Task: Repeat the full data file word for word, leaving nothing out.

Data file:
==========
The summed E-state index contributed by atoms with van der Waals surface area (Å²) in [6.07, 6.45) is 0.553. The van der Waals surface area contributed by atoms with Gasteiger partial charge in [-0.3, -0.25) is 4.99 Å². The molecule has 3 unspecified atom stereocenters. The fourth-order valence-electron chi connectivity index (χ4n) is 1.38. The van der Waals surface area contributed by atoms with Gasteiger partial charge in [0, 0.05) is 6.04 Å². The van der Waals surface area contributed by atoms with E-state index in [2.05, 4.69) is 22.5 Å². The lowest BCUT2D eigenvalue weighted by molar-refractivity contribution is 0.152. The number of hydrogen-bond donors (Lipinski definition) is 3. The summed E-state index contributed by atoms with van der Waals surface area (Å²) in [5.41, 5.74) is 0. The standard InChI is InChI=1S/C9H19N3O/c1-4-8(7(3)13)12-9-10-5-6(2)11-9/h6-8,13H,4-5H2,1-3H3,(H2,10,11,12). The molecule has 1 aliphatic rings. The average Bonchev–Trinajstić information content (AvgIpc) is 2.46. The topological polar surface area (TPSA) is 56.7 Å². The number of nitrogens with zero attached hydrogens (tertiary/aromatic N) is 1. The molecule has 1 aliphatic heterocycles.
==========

The summed E-state index contributed by atoms with van der Waals surface area (Å²) in [6.07, 6.45) is 0.553. The van der Waals surface area contributed by atoms with Gasteiger partial charge in [-0.3, -0.25) is 4.99 Å². The molecule has 3 unspecified atom stereocenters. The fourth-order valence-electron chi connectivity index (χ4n) is 1.38. The van der Waals surface area contributed by atoms with Gasteiger partial charge in [0, 0.05) is 6.04 Å². The van der Waals surface area contributed by atoms with E-state index in [2.05, 4.69) is 22.5 Å². The lowest BCUT2D eigenvalue weighted by molar-refractivity contribution is 0.152. The number of hydrogen-bond donors (Lipinski definition) is 3. The summed E-state index contributed by atoms with van der Waals surface area (Å²) in [5.41, 5.74) is 0. The standard InChI is InChI=1S/C9H19N3O/c1-4-8(7(3)13)12-9-10-5-6(2)11-9/h6-8,13H,4-5H2,1-3H3,(H2,10,11,12). The molecule has 1 aliphatic rings. The average Bonchev–Trinajstić information content (AvgIpc) is 2.46. The topological polar surface area (TPSA) is 56.7 Å². The number of nitrogens with zero attached hydrogens (tertiary/aromatic N) is 1. The molecule has 1 aliphatic heterocycles.